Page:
Art autrement

Villa-Cameline_Facade-d'entree.jpg

Aujourd'hui, lieu d'exposition, la Villa Cameline, une superbe demeure bourgeoise de 300 m2,
a retrouvé sa prestance, avec sa façade Belle Époque, son perron à la française, sa terrasse à l'italienne et son portail en fer forgé.

Maison Abandonnée

  • « Dialogue de formes, formes de dialogue »

05.2018

Showcasing art of today in a context far removed from the "white box" of contemporary galleries, the Villa is presently hosting a fertile, intimate exhibition by Alex Amann and Ralf Marsault.

Villa Cameline in Nice dates from early last century. Abandoned, squatted and graffitied, in 2003 it was bought by François and Hélène Fincker. A convincing promoter of local emerging artists, she has turned the house into an exhibition space open from April to October, where the pace of life is slow. "I borrowed my idea from Berlin's Kreutzberg district, which I discovered when I was 18," she says. "So there was nothing in the least new about it, but at the time it didn't exist in Nice." To date, nigh-on 200 artists have already shown their work here, leaving traces of their passage on its walls surmounted by floral mouldings. Right now, under Hélène Bastais's curatorship, a fascinating dialogue is engaged in this unusual venue, between Austrian painter Alex Amann, who takes figurative portrayal towards a form of dream, and anthropologist photographer Ralf Marsault. An encounter that builds bridges between their respective creative fields, from portraits to landscapes via still-lifes; an exchange encompassing the living and the inanimate, echoing the dual state in which Villa Cameline itself now exists, present in the here and now but frozen in time and history. Despite the apparent differences between the painting and the photography, both these artists strive to portray the reach of things rather than their material truth, in extremely precise stagings. The exhibition bears witness as well to the two artists' personal friendship. As well as affording a venue for solo art exhibitions, the Villa hosts collective projects that bring together creators of all types. As Hélène Fincker poetically expresses it: "From erotic, neurotic and democratic we've moved on to utopic and this September it will be the turn of atomic." Or an opportunity for scientists to take over this singular venue, a motionless but animated witness to so many artistic approaches, explorations and practices.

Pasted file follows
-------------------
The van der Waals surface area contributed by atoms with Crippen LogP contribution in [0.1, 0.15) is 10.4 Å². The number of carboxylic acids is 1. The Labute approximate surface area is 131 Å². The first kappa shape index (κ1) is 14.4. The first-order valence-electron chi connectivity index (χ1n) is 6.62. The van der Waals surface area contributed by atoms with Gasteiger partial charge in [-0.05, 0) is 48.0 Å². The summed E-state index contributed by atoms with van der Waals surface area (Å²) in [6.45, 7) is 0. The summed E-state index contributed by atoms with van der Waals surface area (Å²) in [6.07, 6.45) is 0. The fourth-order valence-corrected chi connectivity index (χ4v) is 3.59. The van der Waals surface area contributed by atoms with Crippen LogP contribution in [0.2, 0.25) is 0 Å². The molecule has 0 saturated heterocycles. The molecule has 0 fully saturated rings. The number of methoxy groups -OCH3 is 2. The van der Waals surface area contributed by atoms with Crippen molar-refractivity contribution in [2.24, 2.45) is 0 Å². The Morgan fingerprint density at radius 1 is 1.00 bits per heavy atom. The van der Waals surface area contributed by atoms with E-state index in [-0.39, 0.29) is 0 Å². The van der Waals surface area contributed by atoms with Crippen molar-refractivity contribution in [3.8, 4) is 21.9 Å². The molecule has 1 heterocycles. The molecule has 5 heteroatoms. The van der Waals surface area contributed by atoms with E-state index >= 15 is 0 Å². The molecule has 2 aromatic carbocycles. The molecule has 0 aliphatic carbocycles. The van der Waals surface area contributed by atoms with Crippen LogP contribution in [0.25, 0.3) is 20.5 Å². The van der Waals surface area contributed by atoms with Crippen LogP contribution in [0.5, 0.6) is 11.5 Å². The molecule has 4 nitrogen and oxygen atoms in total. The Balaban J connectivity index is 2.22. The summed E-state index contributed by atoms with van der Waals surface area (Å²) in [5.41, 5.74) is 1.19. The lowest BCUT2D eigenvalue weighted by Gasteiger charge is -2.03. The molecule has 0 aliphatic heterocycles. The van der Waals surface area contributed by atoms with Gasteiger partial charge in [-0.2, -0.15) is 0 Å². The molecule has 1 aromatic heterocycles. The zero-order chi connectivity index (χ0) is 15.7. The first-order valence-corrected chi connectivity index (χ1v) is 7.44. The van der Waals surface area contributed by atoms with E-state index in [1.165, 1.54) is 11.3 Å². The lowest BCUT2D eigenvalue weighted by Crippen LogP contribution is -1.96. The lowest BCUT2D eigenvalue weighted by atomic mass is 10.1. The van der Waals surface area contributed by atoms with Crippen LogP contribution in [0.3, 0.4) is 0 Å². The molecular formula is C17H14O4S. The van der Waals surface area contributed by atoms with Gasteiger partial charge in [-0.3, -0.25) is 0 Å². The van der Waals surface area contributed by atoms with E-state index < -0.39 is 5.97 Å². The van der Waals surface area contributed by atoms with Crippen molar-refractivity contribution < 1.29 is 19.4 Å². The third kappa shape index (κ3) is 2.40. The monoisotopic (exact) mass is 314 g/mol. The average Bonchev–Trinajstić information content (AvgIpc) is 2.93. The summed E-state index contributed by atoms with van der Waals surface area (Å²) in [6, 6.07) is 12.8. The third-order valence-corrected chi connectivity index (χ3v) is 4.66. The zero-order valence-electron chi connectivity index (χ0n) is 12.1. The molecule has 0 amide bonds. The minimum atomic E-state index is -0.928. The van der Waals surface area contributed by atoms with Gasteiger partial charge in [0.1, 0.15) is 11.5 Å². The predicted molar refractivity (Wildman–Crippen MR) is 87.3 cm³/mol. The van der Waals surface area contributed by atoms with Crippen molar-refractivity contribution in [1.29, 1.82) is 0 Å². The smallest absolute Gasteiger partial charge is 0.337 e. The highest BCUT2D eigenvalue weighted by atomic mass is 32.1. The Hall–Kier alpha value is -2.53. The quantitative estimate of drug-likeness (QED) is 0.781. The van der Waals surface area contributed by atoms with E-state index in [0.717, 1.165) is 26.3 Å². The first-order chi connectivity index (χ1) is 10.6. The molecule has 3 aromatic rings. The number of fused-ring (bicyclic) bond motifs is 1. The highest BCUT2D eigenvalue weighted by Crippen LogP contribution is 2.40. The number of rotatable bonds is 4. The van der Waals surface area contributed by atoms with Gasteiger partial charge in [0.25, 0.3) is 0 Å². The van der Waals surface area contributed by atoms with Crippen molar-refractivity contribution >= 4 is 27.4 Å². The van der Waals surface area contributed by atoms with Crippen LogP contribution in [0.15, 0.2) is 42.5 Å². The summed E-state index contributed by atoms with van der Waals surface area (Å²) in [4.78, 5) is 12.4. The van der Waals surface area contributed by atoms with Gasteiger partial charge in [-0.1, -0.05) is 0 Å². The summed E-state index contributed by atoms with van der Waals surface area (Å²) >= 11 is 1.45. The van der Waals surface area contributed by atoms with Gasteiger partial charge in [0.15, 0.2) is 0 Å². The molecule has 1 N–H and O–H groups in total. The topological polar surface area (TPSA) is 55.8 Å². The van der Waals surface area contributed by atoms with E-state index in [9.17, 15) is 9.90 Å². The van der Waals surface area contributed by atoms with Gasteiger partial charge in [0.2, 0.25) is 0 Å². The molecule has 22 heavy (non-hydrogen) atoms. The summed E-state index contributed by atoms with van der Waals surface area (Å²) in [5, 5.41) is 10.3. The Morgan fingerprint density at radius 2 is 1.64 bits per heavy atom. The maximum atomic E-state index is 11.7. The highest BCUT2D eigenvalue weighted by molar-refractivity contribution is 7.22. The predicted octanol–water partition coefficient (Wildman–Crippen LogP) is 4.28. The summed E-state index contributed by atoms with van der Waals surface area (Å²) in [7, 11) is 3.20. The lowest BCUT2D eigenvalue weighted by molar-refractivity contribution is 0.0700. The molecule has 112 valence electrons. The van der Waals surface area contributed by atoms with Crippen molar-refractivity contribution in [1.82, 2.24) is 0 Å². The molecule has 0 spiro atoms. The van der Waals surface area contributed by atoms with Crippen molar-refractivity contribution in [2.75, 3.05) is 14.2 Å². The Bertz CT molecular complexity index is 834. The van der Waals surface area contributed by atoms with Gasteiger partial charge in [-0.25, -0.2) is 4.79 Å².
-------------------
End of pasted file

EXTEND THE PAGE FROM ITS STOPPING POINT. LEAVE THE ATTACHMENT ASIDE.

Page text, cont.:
« Dialogue de formes, formes de dialogue » : 
Du 8 juin au 6 juillet

www.villacameline.com

Villa Henry comes alive
Trained museologist Isabelle Pellegrini has turned her Nice home into a venue for off-beat exhibitions and events focused on contemporary creation. This passionate art lover is also involved with the La Rosée retirement home in Nice, whose occupants and visitors now live among some 50 artworks by Jérôme Robbe, Thierry Lagalla, Sandra D. Lecoq and other artists. And through the Matériaux Mixtes association that she started with Elsa Guigo, she organises regular VisiteSlow events to make art accessible to everyone in unusual settings. Then there's 100TITRES* at Bel Œil: 100 artworks for sale, selected indiscriminately so as to ques­tion how we really relate to artistic crea­tion. Villa Henry will be showing artist Benoit Grimalt.